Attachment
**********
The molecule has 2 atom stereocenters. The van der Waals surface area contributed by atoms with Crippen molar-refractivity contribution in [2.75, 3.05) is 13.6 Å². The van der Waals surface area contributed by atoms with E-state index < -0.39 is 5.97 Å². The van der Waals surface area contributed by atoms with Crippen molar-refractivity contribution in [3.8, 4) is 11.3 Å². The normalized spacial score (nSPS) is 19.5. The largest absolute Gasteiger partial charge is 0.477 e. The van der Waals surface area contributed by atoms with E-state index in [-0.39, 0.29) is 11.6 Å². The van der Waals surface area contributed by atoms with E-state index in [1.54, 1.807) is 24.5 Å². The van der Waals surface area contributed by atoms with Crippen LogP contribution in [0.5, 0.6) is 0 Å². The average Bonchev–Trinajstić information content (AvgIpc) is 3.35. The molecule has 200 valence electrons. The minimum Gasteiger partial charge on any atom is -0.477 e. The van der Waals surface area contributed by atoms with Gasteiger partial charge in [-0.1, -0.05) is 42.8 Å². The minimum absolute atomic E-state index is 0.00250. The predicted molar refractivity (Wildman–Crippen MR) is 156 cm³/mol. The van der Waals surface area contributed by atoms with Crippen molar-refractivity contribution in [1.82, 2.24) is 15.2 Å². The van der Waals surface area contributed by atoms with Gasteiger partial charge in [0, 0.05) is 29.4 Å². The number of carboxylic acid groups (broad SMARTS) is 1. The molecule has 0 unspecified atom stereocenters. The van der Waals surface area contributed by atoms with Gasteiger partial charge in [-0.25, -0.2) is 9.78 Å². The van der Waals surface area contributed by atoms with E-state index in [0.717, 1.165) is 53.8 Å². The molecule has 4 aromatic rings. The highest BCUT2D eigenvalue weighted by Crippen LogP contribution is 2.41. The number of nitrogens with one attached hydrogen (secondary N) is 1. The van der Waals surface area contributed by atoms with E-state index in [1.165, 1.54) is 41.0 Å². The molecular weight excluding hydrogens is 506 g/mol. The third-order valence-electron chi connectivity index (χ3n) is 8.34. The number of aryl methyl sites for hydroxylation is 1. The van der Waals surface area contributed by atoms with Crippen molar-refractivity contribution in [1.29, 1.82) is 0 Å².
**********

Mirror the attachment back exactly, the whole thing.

The molecule has 2 atom stereocenters. The van der Waals surface area contributed by atoms with Crippen molar-refractivity contribution in [2.75, 3.05) is 13.6 Å². The van der Waals surface area contributed by atoms with E-state index < -0.39 is 5.97 Å². The van der Waals surface area contributed by atoms with Crippen molar-refractivity contribution in [3.8, 4) is 11.3 Å². The normalized spacial score (nSPS) is 19.5. The largest absolute Gasteiger partial charge is 0.477 e. The van der Waals surface area contributed by atoms with E-state index in [-0.39, 0.29) is 11.6 Å². The van der Waals surface area contributed by atoms with E-state index in [1.54, 1.807) is 24.5 Å². The van der Waals surface area contributed by atoms with Crippen LogP contribution in [0.5, 0.6) is 0 Å². The average Bonchev–Trinajstić information content (AvgIpc) is 3.35. The molecule has 200 valence electrons. The minimum Gasteiger partial charge on any atom is -0.477 e. The van der Waals surface area contributed by atoms with Gasteiger partial charge in [-0.1, -0.05) is 42.8 Å². The minimum absolute atomic E-state index is 0.00250. The predicted molar refractivity (Wildman–Crippen MR) is 156 cm³/mol. The van der Waals surface area contributed by atoms with Crippen molar-refractivity contribution in [1.82, 2.24) is 15.2 Å². The van der Waals surface area contributed by atoms with Gasteiger partial charge in [0, 0.05) is 29.4 Å². The number of carboxylic acid groups (broad SMARTS) is 1. The molecule has 0 unspecified atom stereocenters. The van der Waals surface area contributed by atoms with Gasteiger partial charge in [-0.25, -0.2) is 9.78 Å². The van der Waals surface area contributed by atoms with E-state index in [0.717, 1.165) is 53.8 Å². The molecule has 4 aromatic rings. The highest BCUT2D eigenvalue weighted by Crippen LogP contribution is 2.41. The number of nitrogens with one attached hydrogen (secondary N) is 1. The van der Waals surface area contributed by atoms with E-state index in [1.165, 1.54) is 41.0 Å². The molecular weight excluding hydrogens is 506 g/mol. The third-order valence-electron chi connectivity index (χ3n) is 8.34. The number of aryl methyl sites for hydroxylation is 1. The van der Waals surface area contributed by atoms with Crippen molar-refractivity contribution in [1.29, 1.82) is 0 Å².